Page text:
Inhibition of Glucocorticoid Receptor Conversion to the DNA-Binding State and Inhibition of Subunit Dissociation

  • E. R. Sanchez
  • W. Tienrungroj
  • S. Meshinchi
  • E. H. Bresnick
  • W. B. Pratt


When steroid-bound glucocorticoid receptors present in cell-free lysates are exposed either to elevated temperatures or to increased ionic strength, they are transformed from a state that does not bind to DNA to one that does bind to DNA (1). This transformation event is accompanied by a shift in the size of the receptor from an oligomer of approximately 320,000 Da to a monomer of approximately 100,000 Da (2–4). Numerous proposals have been made to explain the oligomeric nature of the untransformed glucocorticoid receptor (see Ref. 1 for review). Among these, is the idea that the receptor oligomer is a tetramer of identical steroid-binding subunits (1). We now know, however, that the untransformed glucocorticoid receptor in mouse L-cell cytosol is a heteromer which contains a 100-kDa steroid-binding phosphoprotein and a 90-kDa non-steroid-binding phosphoprotein (5). In addition, we have used immunological techniques to show that the non-steroid-binding subunit of the L-cell receptor complex is the murine 90-kDa heat shock protein (6). These results are in agreement with those recently reported for the progesterone receptor complex in chick oviduct cytosol. The affinity purified untransformed progesterone receptor complex contains a 90-kDa phosphoprotein which does not bind progestin (7,8).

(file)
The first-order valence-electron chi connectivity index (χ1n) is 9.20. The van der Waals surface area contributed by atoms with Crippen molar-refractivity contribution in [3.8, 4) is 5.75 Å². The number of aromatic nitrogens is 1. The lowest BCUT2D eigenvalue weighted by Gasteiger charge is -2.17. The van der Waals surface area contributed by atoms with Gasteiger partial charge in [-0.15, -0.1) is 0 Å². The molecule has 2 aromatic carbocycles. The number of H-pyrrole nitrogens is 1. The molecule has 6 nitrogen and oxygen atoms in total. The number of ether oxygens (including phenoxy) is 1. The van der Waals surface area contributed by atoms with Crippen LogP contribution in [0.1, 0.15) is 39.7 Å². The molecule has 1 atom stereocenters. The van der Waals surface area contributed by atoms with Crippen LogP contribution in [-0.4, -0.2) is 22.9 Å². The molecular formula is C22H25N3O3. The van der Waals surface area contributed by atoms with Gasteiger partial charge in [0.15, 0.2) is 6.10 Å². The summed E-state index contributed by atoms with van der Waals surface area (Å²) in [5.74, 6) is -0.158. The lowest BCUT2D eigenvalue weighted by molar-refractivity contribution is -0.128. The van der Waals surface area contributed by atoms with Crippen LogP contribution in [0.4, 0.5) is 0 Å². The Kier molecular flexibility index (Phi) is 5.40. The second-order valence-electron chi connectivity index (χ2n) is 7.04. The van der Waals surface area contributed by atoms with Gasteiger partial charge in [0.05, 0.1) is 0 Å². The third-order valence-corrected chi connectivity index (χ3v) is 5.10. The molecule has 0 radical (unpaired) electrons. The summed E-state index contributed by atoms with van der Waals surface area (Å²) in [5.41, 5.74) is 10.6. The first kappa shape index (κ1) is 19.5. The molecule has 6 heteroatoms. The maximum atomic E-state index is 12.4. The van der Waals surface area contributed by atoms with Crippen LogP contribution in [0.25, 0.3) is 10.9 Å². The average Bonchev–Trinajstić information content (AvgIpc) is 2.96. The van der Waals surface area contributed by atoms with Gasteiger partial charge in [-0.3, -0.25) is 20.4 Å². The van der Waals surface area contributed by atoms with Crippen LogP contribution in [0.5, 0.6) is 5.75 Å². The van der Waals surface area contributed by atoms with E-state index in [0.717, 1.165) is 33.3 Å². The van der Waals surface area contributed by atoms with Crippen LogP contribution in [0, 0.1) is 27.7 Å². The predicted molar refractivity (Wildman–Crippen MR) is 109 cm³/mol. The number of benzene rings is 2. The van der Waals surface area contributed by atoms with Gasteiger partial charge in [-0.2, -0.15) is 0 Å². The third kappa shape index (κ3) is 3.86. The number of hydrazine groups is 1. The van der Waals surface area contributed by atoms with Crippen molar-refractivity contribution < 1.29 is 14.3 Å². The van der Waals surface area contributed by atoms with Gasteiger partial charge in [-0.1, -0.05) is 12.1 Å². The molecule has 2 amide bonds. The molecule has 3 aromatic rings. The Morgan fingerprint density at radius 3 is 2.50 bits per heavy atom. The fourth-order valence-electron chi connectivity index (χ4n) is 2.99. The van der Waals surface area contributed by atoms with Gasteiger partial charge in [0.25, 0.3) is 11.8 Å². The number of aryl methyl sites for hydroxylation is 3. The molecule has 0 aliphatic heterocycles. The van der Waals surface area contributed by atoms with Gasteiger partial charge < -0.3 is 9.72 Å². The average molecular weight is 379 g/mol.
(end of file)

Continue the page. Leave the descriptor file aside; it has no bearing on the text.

Glucocorticoid Receptor Receptor Complex Triamcinolone Acetonide Endogenous Factor Sodium Molybdate 
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Copyright information

© Martinus Nijhoff Publishing, Boston 1987

Authors and Affiliations

  • E. R. Sanchez
    • 1
  • W. Tienrungroj
    • 1
  • S. Meshinchi
    • 1
  • E. H. Bresnick
    • 1
  • W. B. Pratt
    • 1
  1. 1.Department of PharmacologyUniversity of Michigan Medical SchoolAnn ArborUSA

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